Tried this recipe? Tag me today!Mention @huntgathercook or tag #hankshaw!


You May Also Like

Fig Syrup

Tired of maple syrup? Make fig syrup. You can use fresh or fried figs, wild or store-bought.

Pickled Grape Leaves

Pickled grape leaves sound odd, but they are the preserved grape leaves you use for various Mediterranean dishes, like dolmades,…

Greek Braised Quail

Braised quail Greek style, with olives, lemon, celery and garlic. This is a simple recipe that also works with rabbit, partridge, pheasant and grouse.

Warm Crab Salad with Peppers

A Greek dish of warm crab salad with peppers, mostly sweet bell peppers, served with red onions and lots of herbs.

About Hank Shaw

Hey there. Welcome to Hunter Angler Gardener Cook, the internet’s largest source of recipes and know-how for wild foods. I am a chef, author, and yes, hunter, angler, gardener, forager and cook. Follow me on Instagram and on Facebook.

4.87 from 23 votes (13 ratings without comment)

Leave a comment

Your email address will not be published. Required fields are marked *

Recipe Rating


  1. Great recipe. My thoughts. Cut small holes in the meat to embed small chunks of garlic and herbs. Ideally fresh herbs. Keep a small extra potion of minced garlic aside – about half a teaspoon, and add it to the bubbling sauce 5 minutes before serving. All this packs an extra flavour punch. Another way my mother cooked them was to embed the garlic and herbs and seasoned on the surface, then wrap them in foil in the oven until the meat is soft and almost fully cooked, then cook them under the grill to brown baste and serve garnished with the sauce.

  2. This was fantastic!! I love the simplicity of this recipe plus the fact that I had all ingredients on hand. Cannot wait to try with venison! I did let them go the full 90 min, which was not easy as the smell was heavenly 🙂 and I think I’ll let the (lamb) shanks braise a tad longer next time just because…but it’s 9p already and we couldn’t wait any longer 🙂

  3. This is a new addition to my shank rotation, and I love this one as well. Have done mule deer and lamb shanks both with this one.

  4. Great recipe. Be careful with the salt. I salted to raste, but when I reduced the broth to a sauce it was a bit salt. Love it. Will make again.

  5. This was utterly delicious. I’m always leery of most recipes I find on the internet as I find most don’t offer enough seasoning/spice for adequate flavor but this was perfect. I didn’t even do the butter sauce at the end and it was still excellent. You can’t go wrong with this.

  6. Hi Hank! I cooked this recipe for my husband and I and he decided you should rename the recipe and call it Shaw’s Shank Redemption. It was awesome by the way. I am really enjoying all the information I have gleaned from your website. I read the article about purslane today as we have it in our veggie garden and use it in salads but I look forward to trying your salad recipe. Such awesome work you do! Thank you. Corinne

  7. Una grande ricetta,come al solito. bravissimo. grazie mille,congratulazioni e auguri di buon anno. Happy new year,thanks for all your great work.Stay SAFE.Un caro saluto from your admirer from Vancouver Island,west coast Canada. Cheers.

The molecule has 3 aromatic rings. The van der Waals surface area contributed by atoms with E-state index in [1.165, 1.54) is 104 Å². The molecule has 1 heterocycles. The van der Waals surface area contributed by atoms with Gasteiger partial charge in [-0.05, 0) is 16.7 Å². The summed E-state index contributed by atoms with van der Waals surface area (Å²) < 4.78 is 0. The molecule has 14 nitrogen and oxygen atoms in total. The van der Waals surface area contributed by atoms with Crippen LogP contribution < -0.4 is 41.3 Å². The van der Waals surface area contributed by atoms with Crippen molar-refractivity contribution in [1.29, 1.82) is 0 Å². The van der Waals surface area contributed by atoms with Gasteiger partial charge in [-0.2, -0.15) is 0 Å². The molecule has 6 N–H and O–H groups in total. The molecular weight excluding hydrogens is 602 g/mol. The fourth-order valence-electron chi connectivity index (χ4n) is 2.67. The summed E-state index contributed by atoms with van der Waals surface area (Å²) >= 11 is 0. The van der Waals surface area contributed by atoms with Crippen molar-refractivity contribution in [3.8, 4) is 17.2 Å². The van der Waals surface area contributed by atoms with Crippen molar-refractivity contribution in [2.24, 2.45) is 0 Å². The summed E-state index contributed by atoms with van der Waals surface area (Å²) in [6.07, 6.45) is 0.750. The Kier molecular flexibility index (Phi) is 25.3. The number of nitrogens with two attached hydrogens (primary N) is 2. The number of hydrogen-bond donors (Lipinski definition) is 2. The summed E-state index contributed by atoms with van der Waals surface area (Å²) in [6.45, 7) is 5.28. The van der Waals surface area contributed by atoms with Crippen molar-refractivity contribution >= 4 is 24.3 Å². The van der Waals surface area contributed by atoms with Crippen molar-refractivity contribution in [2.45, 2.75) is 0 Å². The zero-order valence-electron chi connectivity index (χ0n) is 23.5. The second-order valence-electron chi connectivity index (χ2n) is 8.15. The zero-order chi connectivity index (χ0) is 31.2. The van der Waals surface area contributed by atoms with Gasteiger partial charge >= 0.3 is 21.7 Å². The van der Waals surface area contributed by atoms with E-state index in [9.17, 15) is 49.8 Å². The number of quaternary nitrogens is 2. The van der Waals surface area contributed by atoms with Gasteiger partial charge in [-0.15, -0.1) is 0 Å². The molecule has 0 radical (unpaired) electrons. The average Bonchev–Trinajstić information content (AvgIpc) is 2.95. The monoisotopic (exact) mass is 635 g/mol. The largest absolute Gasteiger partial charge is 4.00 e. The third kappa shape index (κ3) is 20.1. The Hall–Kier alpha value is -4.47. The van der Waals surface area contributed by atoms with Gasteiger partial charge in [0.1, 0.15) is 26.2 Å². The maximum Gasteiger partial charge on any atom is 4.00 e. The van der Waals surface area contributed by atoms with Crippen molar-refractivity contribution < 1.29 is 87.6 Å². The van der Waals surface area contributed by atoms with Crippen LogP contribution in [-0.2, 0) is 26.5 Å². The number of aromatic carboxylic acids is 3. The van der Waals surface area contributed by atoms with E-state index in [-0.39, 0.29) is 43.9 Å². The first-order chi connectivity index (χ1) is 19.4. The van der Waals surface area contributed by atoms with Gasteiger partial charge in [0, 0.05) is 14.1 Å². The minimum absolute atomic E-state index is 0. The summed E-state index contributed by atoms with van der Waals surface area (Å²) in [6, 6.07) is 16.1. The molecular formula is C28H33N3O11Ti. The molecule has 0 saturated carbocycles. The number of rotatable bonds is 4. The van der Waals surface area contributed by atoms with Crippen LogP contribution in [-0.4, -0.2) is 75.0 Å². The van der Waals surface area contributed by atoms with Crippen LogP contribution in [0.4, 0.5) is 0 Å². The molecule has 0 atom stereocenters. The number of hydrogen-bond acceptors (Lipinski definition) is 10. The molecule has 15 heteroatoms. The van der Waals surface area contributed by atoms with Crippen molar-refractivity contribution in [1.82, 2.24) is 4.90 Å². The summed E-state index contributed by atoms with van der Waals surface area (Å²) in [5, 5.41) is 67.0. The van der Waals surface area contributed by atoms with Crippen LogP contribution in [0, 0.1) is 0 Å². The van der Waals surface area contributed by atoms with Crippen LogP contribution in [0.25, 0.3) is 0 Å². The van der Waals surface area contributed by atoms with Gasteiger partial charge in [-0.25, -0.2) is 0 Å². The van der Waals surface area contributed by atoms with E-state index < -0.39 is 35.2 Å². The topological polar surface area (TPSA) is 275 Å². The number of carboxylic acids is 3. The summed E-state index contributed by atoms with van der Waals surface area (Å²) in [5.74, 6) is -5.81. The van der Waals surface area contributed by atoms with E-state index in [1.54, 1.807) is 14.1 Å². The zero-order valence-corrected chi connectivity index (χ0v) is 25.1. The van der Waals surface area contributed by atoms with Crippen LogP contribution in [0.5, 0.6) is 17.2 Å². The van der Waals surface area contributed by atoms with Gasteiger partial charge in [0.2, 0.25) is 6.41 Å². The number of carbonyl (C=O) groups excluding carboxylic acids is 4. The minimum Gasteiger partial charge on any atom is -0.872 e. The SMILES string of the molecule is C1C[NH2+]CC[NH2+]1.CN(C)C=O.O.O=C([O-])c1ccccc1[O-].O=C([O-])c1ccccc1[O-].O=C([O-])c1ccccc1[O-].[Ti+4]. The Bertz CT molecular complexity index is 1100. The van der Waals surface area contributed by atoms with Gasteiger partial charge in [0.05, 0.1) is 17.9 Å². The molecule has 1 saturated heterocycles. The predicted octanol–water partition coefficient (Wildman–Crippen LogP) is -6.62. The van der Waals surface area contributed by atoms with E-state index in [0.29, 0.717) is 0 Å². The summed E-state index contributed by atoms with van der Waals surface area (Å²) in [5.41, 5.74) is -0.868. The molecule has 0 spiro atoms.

1. HAppy new year to you and your family. You are a genius that can beat all the classic recipes italian,greek,messican,you name it. Bravissimo.Thanks.

  8. Oh man, I live Greek lamb shanks. I’m going to definitely have to try this. . . probably next year as when I butchered my deer I didn’t keep a shank cut in this fashion.

  9. Hank,
    Good morning. I am definitely going to try this one & I’m sure it will be fantastic. I’m a huge fan of your recipes & yarns. Have not had one yet that is not spot on. Thanks for sharing. The photos are of particular interest & well done. Speaking of which, this recipe’s photo contains an image of a serving fork. I have the exact same fork/knife set purchased a few years ago in a small mining town’s antique shop outside of Canon City, CO. The knife holds a makers stamp of Meadow City Cutlery, “Superior”. Thought I’d pass the providence along in the event you do not have the set. Keep the articles flowing. Wishing you and yours a grand & healthy 2021 as we kick 2020 into to the rearview mirror.
    Best regards,
    Rick Warwick

  10. Question from a relatively new hunter…are these from the front or back legs, and how do you typically process them? Usually I end up just cutting most of this meat away from the lower leg bone for grinding or for long simmering type cooks, but not as a full bone in shank. Any details or tips on the “parting out” process you can share?

    1. Nic: Doesn’t matter which shank. You can disjoint shanks with a pocket knife, if you run the knife between the joints. But I and many other people tend to use a knife to cut the meat to the joint, then a saw to remove the shanks. I also will saw the thin end (that used to attach to the foot) to fit my pots.

  11. Looks great & very similar to the one I use. Next time you make it try dropping in an anchovy. You won’t taste it but it’ll enhance the other flavors.

  12. For Christmas I got a 5-1/2 quart Le Creuset enameled cast iron casserole pot with the lid for doing venison shanks and along comes your recipe, how’d you know Hank! I’ll probably have to cross cut to fit them but I’m looking forward to doing this soon as I finally kept some whole deer shanks to do something with other than trim and grind for burger or sausage.

  13. I own this little know cookbook and have enjoyed it for many years! I appreciate the conversion to venison. Thank you!